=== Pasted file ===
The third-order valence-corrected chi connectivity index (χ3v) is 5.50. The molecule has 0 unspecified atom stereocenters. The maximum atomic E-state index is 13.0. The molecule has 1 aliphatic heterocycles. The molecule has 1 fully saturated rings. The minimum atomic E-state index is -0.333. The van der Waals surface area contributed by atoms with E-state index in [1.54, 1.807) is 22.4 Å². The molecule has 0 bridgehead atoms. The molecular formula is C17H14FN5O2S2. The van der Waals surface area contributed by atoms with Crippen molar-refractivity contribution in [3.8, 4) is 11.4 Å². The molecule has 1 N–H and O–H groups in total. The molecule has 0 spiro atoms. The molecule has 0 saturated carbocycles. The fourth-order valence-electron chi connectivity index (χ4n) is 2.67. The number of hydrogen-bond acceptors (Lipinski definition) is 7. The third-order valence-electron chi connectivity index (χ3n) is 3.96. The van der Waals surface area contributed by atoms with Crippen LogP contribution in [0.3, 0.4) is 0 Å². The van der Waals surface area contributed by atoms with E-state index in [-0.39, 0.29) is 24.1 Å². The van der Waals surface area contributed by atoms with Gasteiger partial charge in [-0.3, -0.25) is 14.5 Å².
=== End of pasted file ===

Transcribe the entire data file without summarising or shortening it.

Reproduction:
The third-order valence-corrected chi connectivity index (χ3v) is 5.50. The molecule has 0 unspecified atom stereocenters. The maximum atomic E-state index is 13.0. The molecule has 1 aliphatic heterocycles. The molecule has 1 fully saturated rings. The minimum atomic E-state index is -0.333. The van der Waals surface area contributed by atoms with E-state index in [1.54, 1.807) is 22.4 Å². The molecule has 0 bridgehead atoms. The molecular formula is C17H14FN5O2S2. The van der Waals surface area contributed by atoms with Crippen molar-refractivity contribution in [3.8, 4) is 11.4 Å². The molecule has 1 N–H and O–H groups in total. The molecule has 0 spiro atoms. The molecule has 0 saturated carbocycles. The fourth-order valence-electron chi connectivity index (χ4n) is 2.67. The number of hydrogen-bond acceptors (Lipinski definition) is 7. The third-order valence-electron chi connectivity index (χ3n) is 3.96. The van der Waals surface area contributed by atoms with Crippen LogP contribution in [0.3, 0.4) is 0 Å². The van der Waals surface area contributed by atoms with E-state index in [-0.39, 0.29) is 24.1 Å². The van der Waals surface area contributed by atoms with Gasteiger partial charge in [-0.3, -0.25) is 14.5 Å².